Public Release: 

International award for concrete from waste

CSIRO Australia

An Australian scientist has won the concrete world's most prestigious award for his work in turning industrial waste into a useful component of concrete for building and construction.

Dr Vute Sirivivatnanon of Australia's national research agency, CSIRO, has won the Canada Centre for Minerals & Energy Technology and The American Concrete Institute (CANMET/ACI ), Mohan Malhotra Award for Supplementary Cementing Materials.

The award recognises more than 12 years research Dr Sirivivatnanon and his team has dedicated to developing useful applications of fly ash, slags and silica fume.

This work has resulted in the High Slag cement concrete, High Volume Fly Ash concrete (HVFA) and Silica Fume concrete being used in such high profile construction projects as the Sydney Harbour Tunnel, Sydney Parallel Runway and Melbourne Crown Casino. HVFA shotcrete was also used for the Sydney Olympic's white-water canoe course at Penrith.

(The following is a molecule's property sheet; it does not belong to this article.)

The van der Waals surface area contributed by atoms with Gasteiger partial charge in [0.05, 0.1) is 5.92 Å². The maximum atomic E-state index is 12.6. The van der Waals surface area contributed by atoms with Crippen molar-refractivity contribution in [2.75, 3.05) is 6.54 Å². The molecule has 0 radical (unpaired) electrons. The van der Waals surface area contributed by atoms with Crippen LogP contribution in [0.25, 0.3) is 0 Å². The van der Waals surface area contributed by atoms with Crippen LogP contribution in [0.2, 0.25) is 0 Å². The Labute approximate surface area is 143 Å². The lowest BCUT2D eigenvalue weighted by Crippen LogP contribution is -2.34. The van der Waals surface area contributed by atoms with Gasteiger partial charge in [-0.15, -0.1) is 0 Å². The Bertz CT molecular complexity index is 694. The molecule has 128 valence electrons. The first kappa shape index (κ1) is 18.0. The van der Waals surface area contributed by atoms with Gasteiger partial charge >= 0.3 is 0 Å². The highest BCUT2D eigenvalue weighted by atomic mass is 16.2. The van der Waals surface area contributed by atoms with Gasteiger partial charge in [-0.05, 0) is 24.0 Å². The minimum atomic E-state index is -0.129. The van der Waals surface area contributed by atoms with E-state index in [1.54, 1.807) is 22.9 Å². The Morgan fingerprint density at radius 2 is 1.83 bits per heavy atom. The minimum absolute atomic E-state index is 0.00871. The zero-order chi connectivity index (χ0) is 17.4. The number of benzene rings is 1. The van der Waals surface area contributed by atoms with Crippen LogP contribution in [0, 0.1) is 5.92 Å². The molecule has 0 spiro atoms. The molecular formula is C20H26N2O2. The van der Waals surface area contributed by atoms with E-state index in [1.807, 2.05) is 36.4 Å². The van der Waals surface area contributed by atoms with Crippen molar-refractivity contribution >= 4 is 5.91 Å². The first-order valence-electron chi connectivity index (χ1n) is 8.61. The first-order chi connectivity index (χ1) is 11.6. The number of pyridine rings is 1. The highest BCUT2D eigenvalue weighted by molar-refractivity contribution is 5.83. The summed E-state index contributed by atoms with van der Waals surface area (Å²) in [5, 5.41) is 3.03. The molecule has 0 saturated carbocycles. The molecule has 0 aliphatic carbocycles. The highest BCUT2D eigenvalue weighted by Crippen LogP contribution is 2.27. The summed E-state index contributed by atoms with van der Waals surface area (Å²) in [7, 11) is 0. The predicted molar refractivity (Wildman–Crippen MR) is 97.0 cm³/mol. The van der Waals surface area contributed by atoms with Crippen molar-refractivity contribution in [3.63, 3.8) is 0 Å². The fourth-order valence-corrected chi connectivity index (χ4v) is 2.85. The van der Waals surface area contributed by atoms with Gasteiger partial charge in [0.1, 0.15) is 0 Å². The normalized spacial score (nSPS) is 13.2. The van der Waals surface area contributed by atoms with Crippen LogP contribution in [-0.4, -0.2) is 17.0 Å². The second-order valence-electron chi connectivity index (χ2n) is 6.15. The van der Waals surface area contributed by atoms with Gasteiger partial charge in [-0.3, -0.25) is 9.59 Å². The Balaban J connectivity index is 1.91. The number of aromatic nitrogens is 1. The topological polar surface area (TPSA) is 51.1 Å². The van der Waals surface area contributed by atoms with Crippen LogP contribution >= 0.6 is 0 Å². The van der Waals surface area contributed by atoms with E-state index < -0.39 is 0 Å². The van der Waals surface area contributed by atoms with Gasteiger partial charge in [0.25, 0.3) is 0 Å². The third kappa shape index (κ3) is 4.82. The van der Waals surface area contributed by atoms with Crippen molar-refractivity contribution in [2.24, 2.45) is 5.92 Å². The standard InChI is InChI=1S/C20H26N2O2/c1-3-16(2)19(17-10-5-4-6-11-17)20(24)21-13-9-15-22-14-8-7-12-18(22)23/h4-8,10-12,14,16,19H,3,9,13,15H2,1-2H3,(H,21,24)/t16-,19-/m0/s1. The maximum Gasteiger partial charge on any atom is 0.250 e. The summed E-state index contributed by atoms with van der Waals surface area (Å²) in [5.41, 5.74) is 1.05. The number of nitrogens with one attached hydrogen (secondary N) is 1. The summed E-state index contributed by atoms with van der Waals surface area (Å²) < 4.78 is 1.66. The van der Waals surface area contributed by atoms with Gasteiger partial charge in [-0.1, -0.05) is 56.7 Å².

A clever application, cost savings, increased durability and the contribution to sustainability principles offered by using HVFA shotcrete, was a significant factor in Pacific Power International winning the contract to build this new facility for the 2000 Olympics.

Fly ash, slag and silica fume are by-products from coal-fired power stations, steel mill blast furnaces and ferro-silicon or silicon metal production, respectively.

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Dr Sirivivatnanon will receive his ward at the Seventh CANMET/ACI Conference in Madras, India from 22-27 July 2001.

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